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dc.contributor.authorWarren, Emily ( Orcid Icon 0000-0003-2919-6417 )
dc.date.accessioned2021-11-17T16:57:30Z
dc.date.available2021-11-17T16:57:30Z
dc.date.issued2013-06
dc.identifierReport No. 2013-33
dc.identifier.citationWarren, E. (2013). Water grand challenges: Water conservation agricultural irrigation (Report No. 2013-33). Texas State University-San Marcos, San Marcos, Texas.en_US
dc.identifier.urihttps://digital.library.txstate.edu/handle/10877/14853
dc.description.abstract

A driving force behind economic success in Texas is a strong and fertile agricultural industry. Irrigation is vital for productive agricultural practices. Roughly two-thirds of Texas surface and groundwater use is accounted for through irrigation.1 Irrigated agriculture adds $4.7 billion in economic value to the state annually and provides the dominant area of employment for many rural areas.1 While the entire state benefits financially from agricultural success, certain regions depend upon it. Agricultural production accounts for 15 percent of the entire region’s economy in the High Plains, and adds 103,000 jobs directly from crop production.2

Due to regional difference the effects would be felt more severely in different areas if changes to agricultural methods were enacted. In the Texas High Plains, the total regional economic impact of converting all irrigated acres to non-irrigated dryland farming would be an annual net loss of over $1.6 billion of gross output, over $616 million of value added, and nearly 7,300 jobs. Loss of irrigation in the Winter Garden (Frio, Medina, Uvalde, and Zavala counties) would result in a loss of $55 million in vegetable and melon production, $22 million in additional economic activity, and 872 jobs. In Uvalde County alone, total economic impact of irrigated agriculture is estimated at $44 million and supports 600 jobs.1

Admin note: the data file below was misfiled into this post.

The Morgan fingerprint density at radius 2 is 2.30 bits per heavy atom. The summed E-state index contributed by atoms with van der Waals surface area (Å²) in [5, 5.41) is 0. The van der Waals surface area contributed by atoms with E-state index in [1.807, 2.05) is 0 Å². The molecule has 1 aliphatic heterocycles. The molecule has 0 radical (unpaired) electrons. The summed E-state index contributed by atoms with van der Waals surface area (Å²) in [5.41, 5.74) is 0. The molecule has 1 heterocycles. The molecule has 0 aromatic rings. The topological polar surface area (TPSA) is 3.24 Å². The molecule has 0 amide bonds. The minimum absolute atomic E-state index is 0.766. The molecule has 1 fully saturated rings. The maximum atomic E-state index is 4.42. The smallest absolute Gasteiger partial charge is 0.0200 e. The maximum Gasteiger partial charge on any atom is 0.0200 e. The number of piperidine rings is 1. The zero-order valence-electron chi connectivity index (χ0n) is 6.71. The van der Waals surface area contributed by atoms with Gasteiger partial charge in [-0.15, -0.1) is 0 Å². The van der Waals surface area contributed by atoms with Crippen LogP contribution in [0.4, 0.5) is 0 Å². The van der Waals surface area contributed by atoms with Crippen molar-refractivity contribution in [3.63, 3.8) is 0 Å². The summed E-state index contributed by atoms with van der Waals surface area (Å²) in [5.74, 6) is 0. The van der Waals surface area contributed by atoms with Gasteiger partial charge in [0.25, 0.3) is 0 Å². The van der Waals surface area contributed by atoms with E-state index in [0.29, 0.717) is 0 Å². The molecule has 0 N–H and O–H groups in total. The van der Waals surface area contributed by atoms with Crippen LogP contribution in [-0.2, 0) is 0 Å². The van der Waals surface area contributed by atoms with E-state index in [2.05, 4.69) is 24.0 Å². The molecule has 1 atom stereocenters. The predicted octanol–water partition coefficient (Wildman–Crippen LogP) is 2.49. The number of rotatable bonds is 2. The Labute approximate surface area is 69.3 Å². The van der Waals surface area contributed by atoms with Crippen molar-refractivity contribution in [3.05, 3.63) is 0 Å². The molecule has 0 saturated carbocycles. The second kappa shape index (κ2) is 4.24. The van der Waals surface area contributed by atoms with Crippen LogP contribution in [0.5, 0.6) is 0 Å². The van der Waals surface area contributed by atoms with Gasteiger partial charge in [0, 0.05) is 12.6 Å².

In light of persistent drought and increasing competing water use demands from the municipal sector, irrigation conservation techniques are paramount to long-term agricultural and water sustainability. To tackle the environmental and economic concerns surrounding irrigation in Texas, continued innovative irrigation techniques are necessary.1

en_US
dc.formatText
dc.format.extent2 pages
dc.format.medium1 file (.pdf)
dc.language.isoenen_US
dc.sourceThe Meadows Center for Water and the Environment. https://www.meadowscenter.txstate.edu/Publications.html
dc.subjectWater qualityen_US
dc.subjectConservationen_US
dc.subjectIrrigationen_US
dc.subjectAgricultureen_US
dc.subjectWater resourcesen_US
dc.subjectGroundwateren_US
dc.titleWater Grand Challenges: Water Conservation Agricultural Irrigationen_US
dc.typepublishedVersion
txstate.documenttypeReport
dc.description.departmentThe Meadows Center for Water and the Environment


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